MY VIEW: Judd Gregg February 2013
Former Sen. Judd Gregg (R-NH) comments on the partisanship in Washington, an issue that so far has been holding back attempts to reach a deal that will solve our deficit problem. He elaborates:
What is causing all this dysfunctionality in Washington? Is there a way forward that does not involve the chaos theory our government is functioning under?
The core problem is that we are trying to learn how to deal with a government that arose in a time of plenty — when our nation had its largest generation in history, the baby boom generation, engaged in the work force. Now, that generation is moving out of the workforce and into the role of the recipient.
We are taking 70 million people who made up the most productive and wealth-generating group in the nation’s history, and moving them from pulling the wagon to being in the wagon. This transfer, coupled with the massive explosion in the possibilities and costs of healthcare, has created an untenable fiscal situation.
But it does not have to be this way. Though both Democratic and Republican proposals differ in approach, there is enough overlap between their positions to find a plan that can satisfy both parties. If lawmakers can find the right balance, we would be successful in dealing with our fiscal problems once and for all. Says Gregg:
The president wants to push forward with his signature program on healthcare, and raise revenues to fund it. He also wants to aggressively use government to seek redress for what he and his cadre of Harvard reformers believe to be the inherently unjust nature of many aspects of our nation.
Republicans want to bring down the cost of government and put us on a path to fiscal solvency by restraining spending. They also want government to be much less intrusive in the day-to-day lives of Americans.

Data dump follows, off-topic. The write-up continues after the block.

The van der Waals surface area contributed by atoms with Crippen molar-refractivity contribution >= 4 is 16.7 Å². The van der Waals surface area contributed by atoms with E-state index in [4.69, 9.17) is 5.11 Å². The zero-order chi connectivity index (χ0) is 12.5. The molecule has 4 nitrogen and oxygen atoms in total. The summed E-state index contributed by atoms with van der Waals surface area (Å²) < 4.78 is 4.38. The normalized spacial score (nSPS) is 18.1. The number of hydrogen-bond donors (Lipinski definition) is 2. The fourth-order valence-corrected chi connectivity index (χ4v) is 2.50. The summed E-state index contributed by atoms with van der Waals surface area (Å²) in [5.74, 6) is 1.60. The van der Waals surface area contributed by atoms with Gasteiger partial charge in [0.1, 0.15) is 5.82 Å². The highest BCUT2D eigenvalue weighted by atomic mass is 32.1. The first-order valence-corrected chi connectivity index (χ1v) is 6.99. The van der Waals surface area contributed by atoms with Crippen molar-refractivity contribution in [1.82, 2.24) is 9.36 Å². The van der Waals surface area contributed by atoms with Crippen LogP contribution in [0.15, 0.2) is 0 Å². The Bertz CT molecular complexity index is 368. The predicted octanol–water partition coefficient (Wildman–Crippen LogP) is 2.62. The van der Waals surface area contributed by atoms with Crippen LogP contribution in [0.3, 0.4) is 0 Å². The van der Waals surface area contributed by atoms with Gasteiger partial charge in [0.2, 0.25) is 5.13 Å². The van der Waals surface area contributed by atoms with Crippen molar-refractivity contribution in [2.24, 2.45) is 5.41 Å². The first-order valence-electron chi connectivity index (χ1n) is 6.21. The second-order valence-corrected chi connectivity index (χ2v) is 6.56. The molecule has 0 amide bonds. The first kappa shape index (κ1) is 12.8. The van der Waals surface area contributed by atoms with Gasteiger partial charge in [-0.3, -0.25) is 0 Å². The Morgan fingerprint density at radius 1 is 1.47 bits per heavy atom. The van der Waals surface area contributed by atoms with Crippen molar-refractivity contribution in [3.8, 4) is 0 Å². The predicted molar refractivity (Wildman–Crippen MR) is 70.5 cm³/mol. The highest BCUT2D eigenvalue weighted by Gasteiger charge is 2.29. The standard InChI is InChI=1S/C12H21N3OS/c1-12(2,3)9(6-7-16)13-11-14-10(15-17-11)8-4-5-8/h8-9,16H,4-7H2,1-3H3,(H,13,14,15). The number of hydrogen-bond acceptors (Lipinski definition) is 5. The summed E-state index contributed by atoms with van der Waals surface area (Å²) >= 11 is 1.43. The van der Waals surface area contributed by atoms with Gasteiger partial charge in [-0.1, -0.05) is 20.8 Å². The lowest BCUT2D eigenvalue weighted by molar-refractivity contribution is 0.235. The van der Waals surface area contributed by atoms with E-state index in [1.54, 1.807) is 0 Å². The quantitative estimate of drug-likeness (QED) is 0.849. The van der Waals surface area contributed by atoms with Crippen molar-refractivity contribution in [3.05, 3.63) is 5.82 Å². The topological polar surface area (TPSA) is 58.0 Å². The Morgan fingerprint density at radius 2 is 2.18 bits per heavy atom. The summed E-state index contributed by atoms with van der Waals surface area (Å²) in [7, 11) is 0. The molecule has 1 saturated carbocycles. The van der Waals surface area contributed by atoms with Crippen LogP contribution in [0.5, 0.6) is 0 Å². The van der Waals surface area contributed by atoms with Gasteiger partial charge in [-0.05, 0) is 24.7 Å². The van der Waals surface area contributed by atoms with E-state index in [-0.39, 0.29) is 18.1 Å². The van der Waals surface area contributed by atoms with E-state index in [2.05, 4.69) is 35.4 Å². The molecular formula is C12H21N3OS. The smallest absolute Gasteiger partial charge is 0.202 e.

It is the first part of the goals of the two parties that can be made to overlap. We can get this debt and deficit down through an agreed path that both parties should be able to live with.
In its simplest terms it involves an agreement to adjust entitlements through changes that do not result in near-term impacts of great significance — but which lead to dramatic long-term changes that make them affordable for the country and the next generation which has to pay for them.
Taking this long-view approach would allow the parties to leap over the short-term fights regarding Obamacare and lock in place policies that will ultimately lead to a fundamental correction in course.
The second part of the agreement is an all-out commitment to produce fundamental tax reform. The template for this is already in place, via the Simpson-Bowles Commission. It gives both sides what they need in a dramatic and effective way: Much lower rates for Republicans and progressivity for Democrats. Such an approach would, in all likelihood, also produce a lot more revenue through growth and the elimination of special deductions and exemptions.
Both sides could back this approach. Instead of the president hitting the campaign trail and the Republicans picking procedural battles, the two sides could actually work together and make the country work too.
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"My Views" are works published by members of the Committee for a Responsible Federal Budget, but they do not necessarily reflect the views of all members of the committee.